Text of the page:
But the "unfunded mandates," however necessary, strain city finances and force rates up because state and federal funds aren't as readily available as in years past.

The next federal demand on local funds? Homeland security.

The feds haven't decided just what steps cities should take to protect their water sources and systems from terrorist attacks, Tomsic said, but he'd be surprised to see any federal money to pay for meeting the new requirements.

Lack of federal and state funding.

In Whatcom County, sewage plant upgrades and remodels run from $7 million to $32 million, the price tag for a now-abandoned Blaine-Birch Bay cooperative plan.

"Twenty-five or 30 years ago, you could go to the federal or state governments and ask for a grant," said Ferndale City Administrator Roland Signett. "That's no longer there because of fiscal constraints. The burden is going back on the communities to solve their own problem and find the funding to solve the problem."

n Growing populations.

Lynden and the Lummi Reservation, where demand for water is outpacing supply, are not the only places straining with growth. Every city in Whatcom County grew in population over the past decade, meaning pipes and pumps made for less demand are straining to get increasing amounts of water to new houses and developments.

Everson may be the next city to face such growth: city administrator Sullivan reported plans for a large housing development early next year, while the public works director said the city will likely have to overhaul its 32-year-old sewage treatment plant in the next five years.

'I don't understand'

Eris Butters didn't know why her water bill jumped from $77 to $198 for her Ferndale home this summer. All she knew was the bill looked like it had an extra number on it.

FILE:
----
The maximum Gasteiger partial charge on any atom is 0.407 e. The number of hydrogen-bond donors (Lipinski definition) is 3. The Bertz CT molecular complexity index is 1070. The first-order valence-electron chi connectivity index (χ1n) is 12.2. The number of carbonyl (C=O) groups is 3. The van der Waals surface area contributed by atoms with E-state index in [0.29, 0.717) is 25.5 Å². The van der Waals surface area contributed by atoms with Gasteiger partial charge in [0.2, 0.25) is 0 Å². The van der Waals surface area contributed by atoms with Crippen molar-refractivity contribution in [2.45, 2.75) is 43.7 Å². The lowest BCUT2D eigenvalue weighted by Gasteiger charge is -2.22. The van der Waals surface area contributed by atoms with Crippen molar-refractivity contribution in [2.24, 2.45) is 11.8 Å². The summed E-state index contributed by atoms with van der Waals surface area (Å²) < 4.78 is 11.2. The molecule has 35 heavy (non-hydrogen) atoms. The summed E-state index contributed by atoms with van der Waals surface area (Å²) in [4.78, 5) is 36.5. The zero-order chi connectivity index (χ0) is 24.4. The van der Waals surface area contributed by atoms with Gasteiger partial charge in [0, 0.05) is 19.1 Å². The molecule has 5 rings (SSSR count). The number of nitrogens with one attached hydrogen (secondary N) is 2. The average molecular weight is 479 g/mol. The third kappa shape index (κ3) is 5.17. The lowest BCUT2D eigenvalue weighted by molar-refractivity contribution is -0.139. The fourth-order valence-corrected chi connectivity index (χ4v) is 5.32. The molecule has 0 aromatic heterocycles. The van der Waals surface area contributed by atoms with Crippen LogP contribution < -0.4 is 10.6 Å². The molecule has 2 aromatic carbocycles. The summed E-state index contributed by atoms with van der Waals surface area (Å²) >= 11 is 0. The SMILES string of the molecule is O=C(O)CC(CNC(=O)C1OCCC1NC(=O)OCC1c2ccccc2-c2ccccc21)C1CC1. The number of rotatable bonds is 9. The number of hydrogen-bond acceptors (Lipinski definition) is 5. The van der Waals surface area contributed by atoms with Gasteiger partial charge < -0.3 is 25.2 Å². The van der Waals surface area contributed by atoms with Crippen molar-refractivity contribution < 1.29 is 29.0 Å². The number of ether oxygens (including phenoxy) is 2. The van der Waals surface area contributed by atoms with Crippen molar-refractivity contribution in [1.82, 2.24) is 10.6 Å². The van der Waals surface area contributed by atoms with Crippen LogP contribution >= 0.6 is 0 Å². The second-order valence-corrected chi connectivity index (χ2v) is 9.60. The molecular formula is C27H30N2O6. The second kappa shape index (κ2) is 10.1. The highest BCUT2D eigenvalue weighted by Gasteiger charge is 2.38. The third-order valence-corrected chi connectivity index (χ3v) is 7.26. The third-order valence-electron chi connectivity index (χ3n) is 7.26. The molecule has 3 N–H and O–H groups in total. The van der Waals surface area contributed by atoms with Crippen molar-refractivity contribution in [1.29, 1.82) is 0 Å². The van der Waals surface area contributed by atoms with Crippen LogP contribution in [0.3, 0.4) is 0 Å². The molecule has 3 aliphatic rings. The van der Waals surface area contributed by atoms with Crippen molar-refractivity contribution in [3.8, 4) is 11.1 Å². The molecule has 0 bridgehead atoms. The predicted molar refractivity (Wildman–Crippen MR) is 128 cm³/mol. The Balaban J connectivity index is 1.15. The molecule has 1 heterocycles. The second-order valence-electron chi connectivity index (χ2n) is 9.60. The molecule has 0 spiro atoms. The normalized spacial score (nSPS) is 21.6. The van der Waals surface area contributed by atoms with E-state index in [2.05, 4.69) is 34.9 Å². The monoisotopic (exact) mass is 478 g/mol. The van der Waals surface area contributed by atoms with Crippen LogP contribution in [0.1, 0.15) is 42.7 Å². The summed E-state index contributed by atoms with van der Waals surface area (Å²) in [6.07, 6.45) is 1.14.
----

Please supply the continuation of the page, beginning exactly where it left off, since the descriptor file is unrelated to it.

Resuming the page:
"I thought it was a misprint," she said. "I just don't really know why. I don't understand, but something should be done about it: I'm on a fixed income."

Nancy Fasler, a retired widow who moved to Ferndale five years ago, also thought her summer bill was a mistake.

"I hadn't watered my yard all summer. I do water my plants, but I thought that was incredible," she said.

Concerns from residents like Butters and Fasler turned the high price of water and sewer into a fall campaign issue in Ferndale. Every City Council and mayoral candidate named the cost burden on seniors and low-income families as a major community problem.

City Council member Marianne Elgart said she is working with state officials to see if there is a way to grant some relief to those groups of people.

John Emory, Emory's husband, said he worries too, and wishes the Ferndale City Council had passed incremental rate increases to ease the blow.

"We are by no means affluent or wealthy, we're comfortable," he said. "But for people who live on month-to-month budgets, I don't know what they are going to do."

What's next?

In the end, water shortages, pressing wastewater-treatment needs and growing populations mean that water delivery and treatment promises to become more and more of a daily concern. It already is at small-town city halls.

Tomsic estimated he spends about a quarter of his workweek on sewage treatment issues. Blaine Public Works Director Steve Banham spends about half of his time on it.

"A lot of these cities are going to be facing the same things Ferndale has been facing in the last few years," Ferndale's Signett said. "We were just one of the first ones."

In Blaine, Mayor Dieter Schugt said building a new system could cost ratepayers a 16 percent rate increase over the next three years - although he won't know in certain terms until the Blaine City Council approves new water and sewer plans in the next two months.

"It's coming," Schugt said.

Reach Kari Shaw at or call 715-2290.